20708754#EvilLibrarian He’s young. He’s hot. He’s also evil. He’s . . . the librarian.

When Cynthia Rothschild’s best friend, Annie, falls head over heels for the new high-school librarian, Cyn can totally see why. He’s really young and super cute and thinks Annie would make an excellent library monitor. But after meeting Mr. Gabriel, Cyn realizes something isn’t quite right. Maybe it’s the creepy look in the librarian’s eyes, or the weird feeling Cyn gets whenever she’s around him. Before long Cyn realizes that Mr. Gabriel is, in fact . . . a demon. Now, in addition to saving the school musical from technical disaster and trying not to make a fool of herself with her own hopeless crush, Cyn has to save her best friend from the clutches of the evil librarian, who also seems to be slowly sucking the life force out of the entire student body! From best-selling author Michelle Knudsen, here is the perfect novel for teens who like their horror served up with a bit of romance, plenty of humor, and some pretty hot guys (of both the good and evil variety).


I was really excited to read this book, the cover is awesome!  I mean look at it!  So cool.  Anyway this book is really geared towards the younger end of the YA genre.  While to topic of the book seems like it could lead to a very scary or intense read, Michelle Knudsen added such levity to the book that it was a very enjoyable read.

While the story centered around Cynthia and Ryan defeating the Demons the best part of the story.  They were hilarious.  Not at all scary or gross, just plain funny.  I loved that they loved musical theater.  Cyn and Ryan’s story was cute.  Lots of build up with little reward, but the book was geared toward a younger audience so it was appropriate.  I love musical theater so I was delighted that it was such a big part of the book.

The book doesn’t have much substance but it was a great read.  It was funny, and entertaining, captivating, and an all around enjoyable read.  I would recommend it to middle to early high school aged people.


4 Bards




Waiting on Wednesday

waiting on wednesday

Every week Breaking the Spine hosts the bookish meme for book bloggers to share what books they are waiting on to be released!  This week I’m waiting on:

Release Date: October 21, 2014

It’s an oppressively hot and sticky morning in June when Sterling and her brother, Phin, have an argument that compels him to run into the town swamp — the one that strikes fear in all the residents of Sticks, Louisiana. Phin doesn’t return. Instead, a girl named Lenora May climbs out, and now Sterling is the only person in Sticks who remembers her brother ever existed.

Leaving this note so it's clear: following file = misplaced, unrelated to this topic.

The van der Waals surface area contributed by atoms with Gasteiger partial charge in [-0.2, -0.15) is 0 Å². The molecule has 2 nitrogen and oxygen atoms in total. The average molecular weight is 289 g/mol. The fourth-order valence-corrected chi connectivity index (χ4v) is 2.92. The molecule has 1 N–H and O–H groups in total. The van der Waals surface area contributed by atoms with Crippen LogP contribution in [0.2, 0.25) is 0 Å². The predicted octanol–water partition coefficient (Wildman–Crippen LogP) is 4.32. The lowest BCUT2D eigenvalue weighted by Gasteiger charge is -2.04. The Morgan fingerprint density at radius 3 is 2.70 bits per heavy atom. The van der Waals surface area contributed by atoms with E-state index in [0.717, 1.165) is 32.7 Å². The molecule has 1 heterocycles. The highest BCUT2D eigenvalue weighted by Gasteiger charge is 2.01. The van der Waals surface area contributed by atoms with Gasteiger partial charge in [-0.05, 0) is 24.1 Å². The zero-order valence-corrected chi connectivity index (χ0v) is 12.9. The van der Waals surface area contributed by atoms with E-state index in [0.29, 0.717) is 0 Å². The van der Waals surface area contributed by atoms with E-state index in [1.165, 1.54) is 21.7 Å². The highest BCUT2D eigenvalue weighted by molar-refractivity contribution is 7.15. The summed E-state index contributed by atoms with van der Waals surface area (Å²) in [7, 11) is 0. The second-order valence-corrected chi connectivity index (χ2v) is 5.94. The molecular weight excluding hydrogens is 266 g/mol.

Sterling needs to figure out what the swamp’s done with her beloved brother and how Lenora May is connected to his disappearance — and loner boy Heath Durham might be the only one who can help her. 

Book Review: No One Needs to Know by Amanda Grace

20605405Sometimes, the cost of love is too steep

Olivia’s twin brother, Liam, has been her best friend her whole life. But when he starts dating, Olivia is left feeling alone, so she tries to drive away Liam’s girlfriends in an effort to get her best friend back.

But she meets her match in Zoey, Liam’s latest fling. A call-it-like-she-sees-it kind of girl, Zoey sees right through Olivia’s tricks. What starts as verbal sparring between the two changes into something different, however, as they share their deepest insecurities and learn they have a lot in common. Olivia falls for Zoey, believing her brother could never get serious with her. But when Liam confesses that he’s in love with Zoey, Olivia has to decide who deserves happiness more: her brother or herself?

First things first, I love the cover. It tells you a lot about this book without giving away much. I could tell it was going to be a LGBT YA book, and there is some sort of love triangle. So naturally I was like yes, I want to read this. And I loved the book.

I loved that I was able to connect to the characters despite not being LGBT. Olivia, on the surface seemed like a spoiled brat, but she is more relatable than she seems. Zoey is on the complete opposite end of the spectrum. She is poor, and works hard to get what she and her family needs to survive. Now the idea of a rich person sweeping in to help lift a poorer person out of their personal hell is nothing new, however Amanda Grace gives it a nice little twist.

I thought that having the two come together initially to work on a group project was a cute idea. And then to throw the twin brother as a potential love interest was nice. I liked how the book didn’t address the social stigma of being gay as much as some other books have in the past. There was very little worry as to how society would see them and if they would be accepted. The concern was how do we tell Liam and not lose him as a friend. I love that. I think that really demonstrates how have we as a society have come in the last 5 years in regards to LGBT relationships. I bow down to you Amanda Grace, thank you, thank you, thank you.